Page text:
Governor Newsom signed into law new legislation that temporarily halts the issuance of new hospice licenses in California on and after January 1, 2022. New Section 1751.70 of the California Health and Safety Code imposes a moratorium on the California Department of Public Health (CDPH) issuing a new license to provide hospice services, unless CDPH makes a written finding that an applicant for a new license, or with a license application pending on January 1, 2022, has shown a demonstrable need for hospice services in the area where the applicant proposes to operate based on the concentration of all existing hospice services in that area.
The moratorium will end either 365 days from the date that the California State Auditor publishes a report on hospice licensure or when these provisions are repealed on January 1, 2027, whichever occurs first. The law has no effect on renewals of existing licenses.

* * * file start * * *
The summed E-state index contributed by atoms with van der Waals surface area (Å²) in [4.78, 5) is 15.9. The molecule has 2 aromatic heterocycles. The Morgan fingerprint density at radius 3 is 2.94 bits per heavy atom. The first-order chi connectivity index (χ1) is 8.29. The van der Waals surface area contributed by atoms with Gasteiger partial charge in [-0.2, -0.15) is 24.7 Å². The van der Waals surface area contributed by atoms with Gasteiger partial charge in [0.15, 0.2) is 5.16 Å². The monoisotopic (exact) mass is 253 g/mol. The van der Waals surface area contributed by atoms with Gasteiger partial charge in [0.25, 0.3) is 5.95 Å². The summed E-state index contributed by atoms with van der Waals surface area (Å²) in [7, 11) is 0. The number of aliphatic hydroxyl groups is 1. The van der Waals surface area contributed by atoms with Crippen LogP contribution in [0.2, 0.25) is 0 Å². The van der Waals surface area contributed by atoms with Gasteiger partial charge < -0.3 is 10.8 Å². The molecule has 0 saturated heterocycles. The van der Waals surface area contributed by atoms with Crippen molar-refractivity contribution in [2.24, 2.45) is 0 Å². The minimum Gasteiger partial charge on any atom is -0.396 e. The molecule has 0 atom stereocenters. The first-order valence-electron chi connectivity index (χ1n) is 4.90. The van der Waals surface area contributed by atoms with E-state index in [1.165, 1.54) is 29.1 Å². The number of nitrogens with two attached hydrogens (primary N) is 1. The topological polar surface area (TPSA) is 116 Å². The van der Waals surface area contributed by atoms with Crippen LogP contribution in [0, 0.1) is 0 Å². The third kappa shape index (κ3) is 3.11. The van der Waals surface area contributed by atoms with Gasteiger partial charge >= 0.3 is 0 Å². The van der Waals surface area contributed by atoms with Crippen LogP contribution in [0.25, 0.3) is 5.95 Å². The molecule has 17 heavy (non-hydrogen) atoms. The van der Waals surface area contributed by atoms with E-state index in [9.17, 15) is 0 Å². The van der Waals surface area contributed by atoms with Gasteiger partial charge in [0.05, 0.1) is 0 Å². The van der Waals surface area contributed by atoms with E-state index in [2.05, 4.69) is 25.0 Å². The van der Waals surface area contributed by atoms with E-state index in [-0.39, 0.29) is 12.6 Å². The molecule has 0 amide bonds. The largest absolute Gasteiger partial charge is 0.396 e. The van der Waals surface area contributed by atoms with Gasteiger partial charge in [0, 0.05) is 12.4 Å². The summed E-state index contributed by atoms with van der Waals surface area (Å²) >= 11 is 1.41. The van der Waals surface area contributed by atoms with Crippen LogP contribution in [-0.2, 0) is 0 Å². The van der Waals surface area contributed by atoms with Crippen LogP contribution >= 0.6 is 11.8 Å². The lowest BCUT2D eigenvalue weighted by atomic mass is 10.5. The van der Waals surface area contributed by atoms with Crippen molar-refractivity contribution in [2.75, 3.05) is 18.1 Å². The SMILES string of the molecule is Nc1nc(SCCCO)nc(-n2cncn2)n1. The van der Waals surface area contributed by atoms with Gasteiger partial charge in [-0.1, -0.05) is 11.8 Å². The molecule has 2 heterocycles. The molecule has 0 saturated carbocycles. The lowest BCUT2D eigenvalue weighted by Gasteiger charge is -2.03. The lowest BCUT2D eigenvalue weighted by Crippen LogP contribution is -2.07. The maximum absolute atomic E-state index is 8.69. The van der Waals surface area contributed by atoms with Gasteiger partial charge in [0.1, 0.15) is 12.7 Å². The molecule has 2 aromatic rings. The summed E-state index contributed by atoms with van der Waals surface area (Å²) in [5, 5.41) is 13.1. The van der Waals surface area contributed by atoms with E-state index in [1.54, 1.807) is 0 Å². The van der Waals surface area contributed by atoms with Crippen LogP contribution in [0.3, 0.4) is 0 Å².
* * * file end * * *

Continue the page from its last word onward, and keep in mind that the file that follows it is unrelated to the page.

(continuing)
It is not clear whether the law puts into jeopardy pending applications. It is likely that CDPH will interpret the law as permitting it to issue new licenses to applications pending on January 1, 2022 only if the pending applicant shows a demonstrable need for hospice services. Any other pending application likely will not be permitted to move forward. Applicants should assume that it will be very difficult to prove demonstrable need in most non-rural communities. To date, CDPH has not issued guidance on how it will determine a “demonstrable need” for hospice services in any given community. Given the risk of CDPH not processing a pending application after January 1, 2022, organizations with a pending application should follow up with CDPH and attempt to complete the application process prior to January 1, 2022.